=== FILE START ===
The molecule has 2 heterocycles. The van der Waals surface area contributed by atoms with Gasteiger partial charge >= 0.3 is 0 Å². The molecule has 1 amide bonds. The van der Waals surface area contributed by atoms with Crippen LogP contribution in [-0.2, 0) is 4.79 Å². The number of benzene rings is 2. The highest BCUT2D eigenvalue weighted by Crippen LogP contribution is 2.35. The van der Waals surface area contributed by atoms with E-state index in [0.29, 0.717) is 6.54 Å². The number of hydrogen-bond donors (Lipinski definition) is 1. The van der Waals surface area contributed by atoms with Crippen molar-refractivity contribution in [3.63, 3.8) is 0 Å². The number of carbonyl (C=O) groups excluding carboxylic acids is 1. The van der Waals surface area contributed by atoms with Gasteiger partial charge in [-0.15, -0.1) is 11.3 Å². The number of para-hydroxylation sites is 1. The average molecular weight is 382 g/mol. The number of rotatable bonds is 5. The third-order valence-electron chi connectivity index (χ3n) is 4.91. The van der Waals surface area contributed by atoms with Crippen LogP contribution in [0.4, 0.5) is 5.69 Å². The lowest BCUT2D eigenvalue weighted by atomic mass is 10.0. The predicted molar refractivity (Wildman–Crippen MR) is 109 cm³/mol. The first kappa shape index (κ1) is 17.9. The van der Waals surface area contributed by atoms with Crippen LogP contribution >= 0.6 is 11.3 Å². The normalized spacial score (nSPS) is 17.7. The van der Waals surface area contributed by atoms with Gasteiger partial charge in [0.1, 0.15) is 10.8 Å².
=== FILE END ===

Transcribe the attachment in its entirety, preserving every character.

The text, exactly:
The molecule has 2 heterocycles. The van der Waals surface area contributed by atoms with Gasteiger partial charge >= 0.3 is 0 Å². The molecule has 1 amide bonds. The van der Waals surface area contributed by atoms with Crippen LogP contribution in [-0.2, 0) is 4.79 Å². The number of benzene rings is 2. The highest BCUT2D eigenvalue weighted by Crippen LogP contribution is 2.35. The van der Waals surface area contributed by atoms with E-state index in [0.29, 0.717) is 6.54 Å². The number of hydrogen-bond donors (Lipinski definition) is 1. The van der Waals surface area contributed by atoms with Crippen molar-refractivity contribution in [3.63, 3.8) is 0 Å². The number of carbonyl (C=O) groups excluding carboxylic acids is 1. The van der Waals surface area contributed by atoms with Gasteiger partial charge in [-0.15, -0.1) is 11.3 Å². The number of para-hydroxylation sites is 1. The average molecular weight is 382 g/mol. The number of rotatable bonds is 5. The third-order valence-electron chi connectivity index (χ3n) is 4.91. The van der Waals surface area contributed by atoms with Crippen LogP contribution in [0.4, 0.5) is 5.69 Å². The lowest BCUT2D eigenvalue weighted by atomic mass is 10.0. The predicted molar refractivity (Wildman–Crippen MR) is 109 cm³/mol. The first kappa shape index (κ1) is 17.9. The van der Waals surface area contributed by atoms with Crippen LogP contribution >= 0.6 is 11.3 Å². The normalized spacial score (nSPS) is 17.7. The van der Waals surface area contributed by atoms with Gasteiger partial charge in [0.1, 0.15) is 10.8 Å².